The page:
Sisyphus (1974)

Sisyphus is an artistically spare depiction of the Greek myth of Sysiphus, sentenced to eternally roll a stone up a mountain. The story is presented in a single, unbroken shot, consisting of a dynamic line drawing of Sysiphus, the stone, and the mountainside.
This short is about political oppression. The futile efforts of trying to create personal works of art are reflected in Sisyphus's unending struggle, with a cold, oppressive force trying to prevent the hero from doing what he has to do.
With only black lines and empty white space, Marcell Jankovics is still able to make us aware of the incredible strength of Sisyphus, and the tremendous weight of the rock. As the rock grows in size, and Sisyphus, despite his ample musculature, shrinks, we truly feel the frustration and pain of the title character.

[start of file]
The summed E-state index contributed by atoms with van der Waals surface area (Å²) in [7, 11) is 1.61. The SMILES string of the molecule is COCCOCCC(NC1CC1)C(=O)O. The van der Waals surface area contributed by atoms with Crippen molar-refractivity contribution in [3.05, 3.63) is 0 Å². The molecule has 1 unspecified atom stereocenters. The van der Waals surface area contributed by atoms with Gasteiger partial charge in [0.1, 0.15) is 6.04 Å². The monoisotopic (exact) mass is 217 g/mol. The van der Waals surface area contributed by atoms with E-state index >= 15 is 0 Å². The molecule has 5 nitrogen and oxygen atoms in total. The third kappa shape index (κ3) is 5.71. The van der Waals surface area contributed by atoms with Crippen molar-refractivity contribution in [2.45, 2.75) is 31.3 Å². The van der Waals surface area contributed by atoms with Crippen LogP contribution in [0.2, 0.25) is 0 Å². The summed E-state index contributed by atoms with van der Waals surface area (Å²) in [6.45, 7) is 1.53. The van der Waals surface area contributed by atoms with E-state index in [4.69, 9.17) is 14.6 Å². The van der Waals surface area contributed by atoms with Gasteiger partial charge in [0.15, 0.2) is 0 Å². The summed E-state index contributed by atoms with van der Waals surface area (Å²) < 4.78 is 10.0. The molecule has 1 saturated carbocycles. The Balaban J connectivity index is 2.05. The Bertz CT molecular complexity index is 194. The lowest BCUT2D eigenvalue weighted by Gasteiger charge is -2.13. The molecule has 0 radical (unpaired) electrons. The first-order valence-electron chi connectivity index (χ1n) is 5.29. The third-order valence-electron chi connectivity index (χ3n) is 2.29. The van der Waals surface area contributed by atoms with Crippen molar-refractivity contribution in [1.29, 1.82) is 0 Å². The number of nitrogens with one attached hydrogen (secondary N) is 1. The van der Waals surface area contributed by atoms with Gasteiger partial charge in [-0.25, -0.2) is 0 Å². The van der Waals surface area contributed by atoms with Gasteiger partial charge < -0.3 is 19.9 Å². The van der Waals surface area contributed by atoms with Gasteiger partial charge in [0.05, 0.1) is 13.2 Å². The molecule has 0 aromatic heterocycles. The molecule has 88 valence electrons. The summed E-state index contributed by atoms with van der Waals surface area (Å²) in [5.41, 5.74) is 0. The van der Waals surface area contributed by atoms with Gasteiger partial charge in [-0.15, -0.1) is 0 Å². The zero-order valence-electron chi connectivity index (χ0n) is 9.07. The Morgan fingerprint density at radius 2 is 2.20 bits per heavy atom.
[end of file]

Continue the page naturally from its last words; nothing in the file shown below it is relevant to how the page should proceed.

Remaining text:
He pulls back, and for a split second, becomes nothing more than a squiggle of lines. He comes rocketing back, once again his old muscular self for just a brief moment, and shoves the rock on to its final resting-place on the top of the mountain.
By having Sisyphus melt into the mountain, Jankovics is able to show us the exhaustion and frustration of the title character.
The pain is also reflected in the stunning sound track. Gasps and grunts. As the boulder gets bigger, the gasps turn into screams.

1 comment:

Anonymous said...

Couldnt agree more with that, very attractive article